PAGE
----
A new memoir detailing alleged child sexual abuse in a prominent Mormon home has been disputed by both the church and the author’s siblings.
It’s one thing for any Mormon woman to say in public that she was sexually abused, but it is quite another for Martha Beck, whose roots with the church date back to the beginning: Her great-great-grandfather was the personal dentist for Joseph Smith, founder of what is now the nation’s fifth-largest denomination.
The author of the best seller “Expecting Adam,” the 42-year-old Beck also is the daughter of the late Brigham Young University professor emeritus of ancient scripture, Hugh Nibley. In his role as a Mormon apologist, he was one of the church’s leading authorities and chief defenders against intellectual attacks. His prolific writings now number 15 volumes of collected works and will likely reach 20 volumes.
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Beck chronicles her difficult and dramatic break from the Church of Jesus Christ of Latter-day Saints, her spiritual quest and confrontations she had with her father over the alleged abuse in “Leaving the Saints: How I Lost the Mormons and Found My Faith.”
The majority of the book details her falling out with the Mormon faith and criticizes church authorities for stifling dissent and independent thought among Mormon scholars who don’t adhere to church orthodoxy. Many scholars who have criticized Mormon teachings have either been fired, excommunicated or shunned by the church.
“Not since I’d studied Chinese, using textbooks written by the Communists, had I run into more careful censoring, more suspicious questions, more timid conversations between people who hoped they might actually be true friends,” she wrote.
“On the BYU campus, normal social interaction became a peculiar dance, like a mating ritual between storks, as each party delicately sized up the other’s level of religious conformity and opened up or closed down to reveal or conceal their own beliefs.”
But the book is drawing attention mostly because of the claims Beck makes about her father.
Nibley died Feb. 24 at age 94, but Beck and other family members said he adamantly denied the allegations of sexual abuse and vaginal scarring that Beck claims she endured.
She began recovering the memories, she said, in 1990, two days after a near-death experience during surgery to repair a spontaneous tear that had opened inside scarring in her vagina. While she was anesthetized during surgery, she said she encountered a “Being of Light.”
Two days later, she said, she had her first remembrance of the alleged abuse: She said she remembers being stretched out with her legs spread like a frog on a dissecting table. “My father is doing something that feels as though it’s ripping me in two,” she wrote in the book, recalling her father saying words such as “Father Abraham,” “The Book of the Dead,” “the prophet Joseph,” “Amut the Destroyer,” “the prophet Joseph Smith,” “Abrahamic sacrifice.”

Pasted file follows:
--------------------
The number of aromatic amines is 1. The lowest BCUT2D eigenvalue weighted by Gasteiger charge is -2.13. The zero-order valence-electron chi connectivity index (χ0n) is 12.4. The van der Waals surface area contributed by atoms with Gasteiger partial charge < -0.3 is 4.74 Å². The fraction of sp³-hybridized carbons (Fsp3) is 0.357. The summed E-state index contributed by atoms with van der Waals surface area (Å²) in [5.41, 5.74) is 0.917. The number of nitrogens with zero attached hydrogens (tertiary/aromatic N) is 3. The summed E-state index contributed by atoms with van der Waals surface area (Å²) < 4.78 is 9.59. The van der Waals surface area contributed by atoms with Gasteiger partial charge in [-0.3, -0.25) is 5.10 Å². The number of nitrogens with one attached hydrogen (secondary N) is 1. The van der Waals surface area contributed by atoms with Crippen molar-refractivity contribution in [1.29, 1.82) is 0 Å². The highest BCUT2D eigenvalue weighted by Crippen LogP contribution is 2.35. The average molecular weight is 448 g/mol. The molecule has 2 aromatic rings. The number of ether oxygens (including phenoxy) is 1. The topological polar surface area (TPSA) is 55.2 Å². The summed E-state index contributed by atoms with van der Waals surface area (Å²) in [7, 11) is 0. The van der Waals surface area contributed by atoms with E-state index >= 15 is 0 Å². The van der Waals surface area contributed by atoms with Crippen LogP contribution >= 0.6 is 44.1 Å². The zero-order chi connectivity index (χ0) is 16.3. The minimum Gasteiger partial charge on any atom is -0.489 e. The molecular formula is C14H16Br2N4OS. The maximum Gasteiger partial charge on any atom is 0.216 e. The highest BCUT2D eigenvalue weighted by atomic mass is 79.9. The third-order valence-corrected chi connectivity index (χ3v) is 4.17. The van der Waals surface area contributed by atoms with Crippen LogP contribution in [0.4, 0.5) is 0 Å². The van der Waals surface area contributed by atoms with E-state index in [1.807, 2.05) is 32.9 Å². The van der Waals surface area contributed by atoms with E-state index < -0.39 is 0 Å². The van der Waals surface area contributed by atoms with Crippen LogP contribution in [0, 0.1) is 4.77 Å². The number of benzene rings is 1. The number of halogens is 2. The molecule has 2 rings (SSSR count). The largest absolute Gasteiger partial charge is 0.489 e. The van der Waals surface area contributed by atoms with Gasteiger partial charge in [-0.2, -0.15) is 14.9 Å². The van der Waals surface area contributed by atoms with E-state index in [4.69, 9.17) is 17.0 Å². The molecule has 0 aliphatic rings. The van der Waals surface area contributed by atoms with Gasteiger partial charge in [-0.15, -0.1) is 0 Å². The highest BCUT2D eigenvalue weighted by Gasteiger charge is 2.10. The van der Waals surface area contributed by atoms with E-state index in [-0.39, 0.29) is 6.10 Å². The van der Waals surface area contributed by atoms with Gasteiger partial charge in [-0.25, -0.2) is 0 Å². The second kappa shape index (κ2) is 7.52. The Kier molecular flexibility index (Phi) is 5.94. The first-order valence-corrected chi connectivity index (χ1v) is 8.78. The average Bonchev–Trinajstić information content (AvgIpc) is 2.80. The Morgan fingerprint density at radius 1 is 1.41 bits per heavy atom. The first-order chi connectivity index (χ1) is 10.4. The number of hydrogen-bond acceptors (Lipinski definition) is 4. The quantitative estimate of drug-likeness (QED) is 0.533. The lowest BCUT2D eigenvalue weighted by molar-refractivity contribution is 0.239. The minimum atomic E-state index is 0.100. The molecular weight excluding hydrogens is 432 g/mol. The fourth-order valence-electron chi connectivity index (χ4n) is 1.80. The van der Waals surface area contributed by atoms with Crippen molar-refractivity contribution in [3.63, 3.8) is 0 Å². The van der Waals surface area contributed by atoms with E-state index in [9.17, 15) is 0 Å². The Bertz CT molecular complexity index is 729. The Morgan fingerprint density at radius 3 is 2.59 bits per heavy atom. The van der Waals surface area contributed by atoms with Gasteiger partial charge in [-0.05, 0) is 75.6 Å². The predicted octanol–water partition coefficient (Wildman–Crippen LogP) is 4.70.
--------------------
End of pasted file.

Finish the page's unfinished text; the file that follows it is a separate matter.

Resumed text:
“Everything Martha has said is absolutely false,” she quoted her father as saying. “To think she would even claim such a thing is shocking. I would never defile my own child.”
Her seven siblings discounted the book in a written statement last month.
“Martha’s most egregious accusation — that our father molested her over several years and that the family covered up the crime — is not true. While salacious accusations sell books, the reader should know that in this case it simply did not happen.
“These allegations dishonor real abuse survivors who lose credibility and suffer increased anguish when false accusations are exposed,” the family statement said.
“Recovered memory” refers to instances in which psychologists say the memory of a painful experience is suppressed to ease discomfort associated with that experience, only to resurface years later. The theory has been used to justify abuse cases in courts, but recovered memories have been attacked as unreliable and subject to manipulation.
The Mormon church also has denounced the book as “seriously flawed” in the way it depicts the church, its members and its teachings.
“Fair-minded readers will find it at best unconvincing, at worst mean-spirited and at times absurd,” church spokesman Dale Bills said.
Beck said the abuse she remembered wasn’t about lust. “It wasn’t even about sex, except as a form of torture or even symbolic death,” Beck wrote. “No, it was all about religion.”
Beck told the Associated Press in an e-mail interview that she began writing the book 10 years ago and finished the manuscript last year. She had no control over the publication date, six days after her father’s stately funeral at the Mormon Tabernacle in Provo, Utah.
Beck said she never named her father or any other family member in the book.
“I knew that Mormons might figure out the identities, but still believe most non-Mormons won’t know who I’m talking about.
“I omitted names because this book is not about accusing anyone; it is about the terrible toll exacted on human lives when details of religious dogma are considered more important than an individual human being’s sense of truth,” she said.
Beck said she doesn’t see her father as a villain, but as a tragic hero.
“He was — and I believe, is — a brilliant, sensitive person, and this book was meant to honor that while acknowledging his deep psychological and spiritual wounds,” she said.
Beck did not attend her father’s funeral. She lives with her family in Phoenix, where she is a sociologist, therapist and columnist for O: The Oprah Magazine.
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